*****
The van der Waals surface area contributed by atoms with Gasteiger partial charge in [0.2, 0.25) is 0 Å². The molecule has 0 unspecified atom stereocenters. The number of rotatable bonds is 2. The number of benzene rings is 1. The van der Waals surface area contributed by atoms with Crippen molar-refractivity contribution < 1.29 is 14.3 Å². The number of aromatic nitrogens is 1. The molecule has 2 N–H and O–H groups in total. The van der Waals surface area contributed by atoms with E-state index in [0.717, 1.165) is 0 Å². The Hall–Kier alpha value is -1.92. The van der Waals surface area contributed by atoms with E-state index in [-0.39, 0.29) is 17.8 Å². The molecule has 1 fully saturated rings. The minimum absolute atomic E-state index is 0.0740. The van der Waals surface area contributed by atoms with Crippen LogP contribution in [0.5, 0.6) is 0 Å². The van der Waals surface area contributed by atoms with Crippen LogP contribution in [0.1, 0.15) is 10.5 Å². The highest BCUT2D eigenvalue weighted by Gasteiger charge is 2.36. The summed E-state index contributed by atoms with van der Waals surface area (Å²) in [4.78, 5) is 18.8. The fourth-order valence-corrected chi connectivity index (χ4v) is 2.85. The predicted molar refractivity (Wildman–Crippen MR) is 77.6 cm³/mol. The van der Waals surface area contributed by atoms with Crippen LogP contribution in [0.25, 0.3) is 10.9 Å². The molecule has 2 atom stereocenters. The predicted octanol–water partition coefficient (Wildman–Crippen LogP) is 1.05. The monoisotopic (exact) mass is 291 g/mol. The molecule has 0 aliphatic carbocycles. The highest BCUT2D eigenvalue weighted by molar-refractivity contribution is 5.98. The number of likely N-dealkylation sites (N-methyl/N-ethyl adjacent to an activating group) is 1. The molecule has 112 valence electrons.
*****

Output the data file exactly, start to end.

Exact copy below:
The van der Waals surface area contributed by atoms with Gasteiger partial charge in [0.2, 0.25) is 0 Å². The molecule has 0 unspecified atom stereocenters. The number of rotatable bonds is 2. The number of benzene rings is 1. The van der Waals surface area contributed by atoms with Crippen molar-refractivity contribution < 1.29 is 14.3 Å². The number of aromatic nitrogens is 1. The molecule has 2 N–H and O–H groups in total. The van der Waals surface area contributed by atoms with E-state index in [0.717, 1.165) is 0 Å². The Hall–Kier alpha value is -1.92. The van der Waals surface area contributed by atoms with E-state index in [-0.39, 0.29) is 17.8 Å². The molecule has 1 fully saturated rings. The minimum absolute atomic E-state index is 0.0740. The van der Waals surface area contributed by atoms with Crippen LogP contribution in [0.5, 0.6) is 0 Å². The van der Waals surface area contributed by atoms with Crippen LogP contribution in [0.1, 0.15) is 10.5 Å². The highest BCUT2D eigenvalue weighted by Gasteiger charge is 2.36. The summed E-state index contributed by atoms with van der Waals surface area (Å²) in [4.78, 5) is 18.8. The fourth-order valence-corrected chi connectivity index (χ4v) is 2.85. The predicted molar refractivity (Wildman–Crippen MR) is 77.6 cm³/mol. The van der Waals surface area contributed by atoms with Crippen LogP contribution in [0.25, 0.3) is 10.9 Å². The molecule has 2 atom stereocenters. The predicted octanol–water partition coefficient (Wildman–Crippen LogP) is 1.05. The monoisotopic (exact) mass is 291 g/mol. The molecule has 0 aliphatic carbocycles. The highest BCUT2D eigenvalue weighted by molar-refractivity contribution is 5.98. The number of likely N-dealkylation sites (N-methyl/N-ethyl adjacent to an activating group) is 1. The molecule has 112 valence electrons.